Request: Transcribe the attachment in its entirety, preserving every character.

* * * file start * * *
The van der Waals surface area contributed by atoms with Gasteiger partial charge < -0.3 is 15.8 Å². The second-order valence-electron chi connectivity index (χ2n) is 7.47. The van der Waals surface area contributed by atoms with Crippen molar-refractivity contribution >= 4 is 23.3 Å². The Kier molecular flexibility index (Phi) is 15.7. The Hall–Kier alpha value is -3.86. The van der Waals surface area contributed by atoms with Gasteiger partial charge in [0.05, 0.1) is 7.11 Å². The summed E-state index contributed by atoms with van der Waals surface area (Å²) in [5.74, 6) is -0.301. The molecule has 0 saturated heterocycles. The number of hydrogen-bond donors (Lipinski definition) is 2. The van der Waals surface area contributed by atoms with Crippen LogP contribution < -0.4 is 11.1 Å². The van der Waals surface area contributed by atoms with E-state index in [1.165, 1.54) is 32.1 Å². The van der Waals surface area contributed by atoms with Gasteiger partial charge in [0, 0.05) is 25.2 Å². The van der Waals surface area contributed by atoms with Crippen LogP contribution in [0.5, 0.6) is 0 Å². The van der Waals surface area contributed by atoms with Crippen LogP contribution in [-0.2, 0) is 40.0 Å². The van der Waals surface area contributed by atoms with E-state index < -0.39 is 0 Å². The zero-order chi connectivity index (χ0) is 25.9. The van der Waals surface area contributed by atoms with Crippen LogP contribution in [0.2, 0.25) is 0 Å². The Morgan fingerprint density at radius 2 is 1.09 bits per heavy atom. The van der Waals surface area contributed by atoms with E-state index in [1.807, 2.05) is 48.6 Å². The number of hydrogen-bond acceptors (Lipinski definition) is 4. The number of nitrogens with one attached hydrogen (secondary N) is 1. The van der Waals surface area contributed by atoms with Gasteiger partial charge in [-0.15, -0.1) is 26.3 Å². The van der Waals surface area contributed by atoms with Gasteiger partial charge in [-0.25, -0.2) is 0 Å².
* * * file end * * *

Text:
The van der Waals surface area contributed by atoms with Gasteiger partial charge < -0.3 is 15.8 Å². The second-order valence-electron chi connectivity index (χ2n) is 7.47. The van der Waals surface area contributed by atoms with Crippen molar-refractivity contribution >= 4 is 23.3 Å². The Kier molecular flexibility index (Phi) is 15.7. The Hall–Kier alpha value is -3.86. The van der Waals surface area contributed by atoms with Gasteiger partial charge in [0.05, 0.1) is 7.11 Å². The summed E-state index contributed by atoms with van der Waals surface area (Å²) in [5.74, 6) is -0.301. The molecule has 0 saturated heterocycles. The number of hydrogen-bond donors (Lipinski definition) is 2. The van der Waals surface area contributed by atoms with Crippen LogP contribution < -0.4 is 11.1 Å². The van der Waals surface area contributed by atoms with E-state index in [1.165, 1.54) is 32.1 Å². The van der Waals surface area contributed by atoms with Gasteiger partial charge in [0, 0.05) is 25.2 Å². The van der Waals surface area contributed by atoms with Crippen LogP contribution in [0.5, 0.6) is 0 Å². The van der Waals surface area contributed by atoms with Crippen LogP contribution in [-0.2, 0) is 40.0 Å². The van der Waals surface area contributed by atoms with E-state index < -0.39 is 0 Å². The zero-order chi connectivity index (χ0) is 25.9. The van der Waals surface area contributed by atoms with Crippen LogP contribution in [0.2, 0.25) is 0 Å². The Morgan fingerprint density at radius 2 is 1.09 bits per heavy atom. The van der Waals surface area contributed by atoms with E-state index in [1.807, 2.05) is 48.6 Å². The number of hydrogen-bond acceptors (Lipinski definition) is 4. The number of nitrogens with one attached hydrogen (secondary N) is 1. The van der Waals surface area contributed by atoms with Gasteiger partial charge in [-0.15, -0.1) is 26.3 Å². The van der Waals surface area contributed by atoms with Gasteiger partial charge in [-0.25, -0.2) is 0 Å².